Lemonade, the American digital property insurance startup founded by Israelis Shai Wininger and Daniel Schreiber, met with Israeli Finance Minister Moshe Kahlon to discuss the possibility of the company seeking a local insurance license, TheMarker has learned.
Lemonade entering the Israeli market would almost certainly shake up the local industry, which uses independent agents to sell and service policies. Lemonade offers low-cost homeowners' and rental insurance via an app that gives users a quote on the spot.
Lemonade and the Finance Ministry declined to comment on the meeting.
The app uses a peer-to-peer system to pool money that is used if and when a claim needs to be made. The model used by Lemonade and other online providers has captured half the policies taken out by first-time buyers of home insurance in the United States.
Lemonade was reportedly readying an initial public offering on Wall Street at a $2 billion company valuation but delayed it after the abortive WeWork IPO left a sour taste in the mouths of investors.
Israel’s Finance Ministry has sought to convince Lemonade to enter the Israeli market for several years. But the venture capital-backed company has shown little interest, choosing to focus instead on bigger, faster-growing markets.
In addition, the company’s system for fixing rates relies on the kind of databases that don’t exist in Israel. As Lemonade has explained in the past, to obtain the data it needs on a specific building, it would have to send an employee to the relevant government office and copy the documents, while in the United States, they are available digitally.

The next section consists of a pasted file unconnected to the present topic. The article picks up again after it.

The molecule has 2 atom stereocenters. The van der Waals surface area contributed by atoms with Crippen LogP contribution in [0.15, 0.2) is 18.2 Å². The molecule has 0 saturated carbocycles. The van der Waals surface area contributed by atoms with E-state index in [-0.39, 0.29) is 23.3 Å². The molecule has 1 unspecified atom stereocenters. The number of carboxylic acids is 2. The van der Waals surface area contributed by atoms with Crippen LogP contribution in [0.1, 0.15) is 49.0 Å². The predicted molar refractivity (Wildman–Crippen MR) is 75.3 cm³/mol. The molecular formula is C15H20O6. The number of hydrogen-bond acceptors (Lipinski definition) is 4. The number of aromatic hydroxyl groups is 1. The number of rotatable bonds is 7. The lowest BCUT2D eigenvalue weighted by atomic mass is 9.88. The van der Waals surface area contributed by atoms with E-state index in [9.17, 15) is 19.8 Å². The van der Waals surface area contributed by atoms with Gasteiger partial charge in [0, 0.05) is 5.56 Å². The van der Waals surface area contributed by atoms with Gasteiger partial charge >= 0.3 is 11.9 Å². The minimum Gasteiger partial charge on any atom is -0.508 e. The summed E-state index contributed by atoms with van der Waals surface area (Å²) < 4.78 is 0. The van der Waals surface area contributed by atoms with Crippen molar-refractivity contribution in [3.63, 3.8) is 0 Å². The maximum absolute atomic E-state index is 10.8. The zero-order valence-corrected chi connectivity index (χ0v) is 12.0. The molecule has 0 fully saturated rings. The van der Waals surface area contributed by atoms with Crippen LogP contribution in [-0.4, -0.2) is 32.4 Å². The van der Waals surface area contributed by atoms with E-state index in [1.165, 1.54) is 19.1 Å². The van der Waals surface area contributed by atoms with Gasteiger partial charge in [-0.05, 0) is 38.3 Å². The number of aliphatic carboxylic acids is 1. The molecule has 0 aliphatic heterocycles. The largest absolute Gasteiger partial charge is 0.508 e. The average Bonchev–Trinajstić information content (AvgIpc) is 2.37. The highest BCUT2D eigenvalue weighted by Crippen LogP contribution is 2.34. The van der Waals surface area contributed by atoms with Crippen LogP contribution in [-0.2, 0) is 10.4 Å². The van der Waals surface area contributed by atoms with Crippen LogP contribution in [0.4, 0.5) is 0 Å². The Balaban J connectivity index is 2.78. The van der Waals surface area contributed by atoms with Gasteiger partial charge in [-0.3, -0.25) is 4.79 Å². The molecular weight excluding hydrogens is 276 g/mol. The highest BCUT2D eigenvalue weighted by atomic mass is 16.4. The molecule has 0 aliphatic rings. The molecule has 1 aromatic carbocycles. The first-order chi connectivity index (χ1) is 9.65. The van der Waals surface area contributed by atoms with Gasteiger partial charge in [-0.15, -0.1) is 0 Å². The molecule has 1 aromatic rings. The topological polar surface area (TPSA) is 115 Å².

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“In the U.S., I can look up a particular address and it tells me the last time a pipe was replaced,” Wininger told TheMarker in a 2017 interview. “I spoke with [now former Capital Markets Commission Dorit] Salinger. I want to be part of a committee that will devise policies regarding data so that there’s the technology that would enable us to come here.”
Lemonade uses bots and artificial intelligence to price policies as well as to service policyholders online. Small claims are processed in a few minutes without human intervention.
The company’s business model is also different from what is typically used in the insurance industry. Instead of earning a profit from the difference between money coming in as insurance premiums and going out as claims paid to clients – a model that discourages insurers from paying claims – Lemonade takes a 25% of all premium revenues. The rest is used for paying claims or is donated to charities chosen by clients.
One of the problems facing insurance companies is small-scale fraud: For instance, in a house break-in where thieves make off with an old laptop, a 26-inch television set and jewelry, the policyholder might report the loss of two laptops, a 40-inch TV, jewelry and a camera. In many cases, the exaggerated claim is done with the knowledge that the insurers won’t fully cover the actual losses. Lemonade’s policy is designed to discourage this phenomenon.
Since it was formed in 2015, Lemonade has raised $480 million in capital. The last round was in April 2019 for $300 million, led by Japan’s Softbank at a valuation of $2 billion after the money. Other investors in the company include the venture arms of Google and the German insurer Allianz.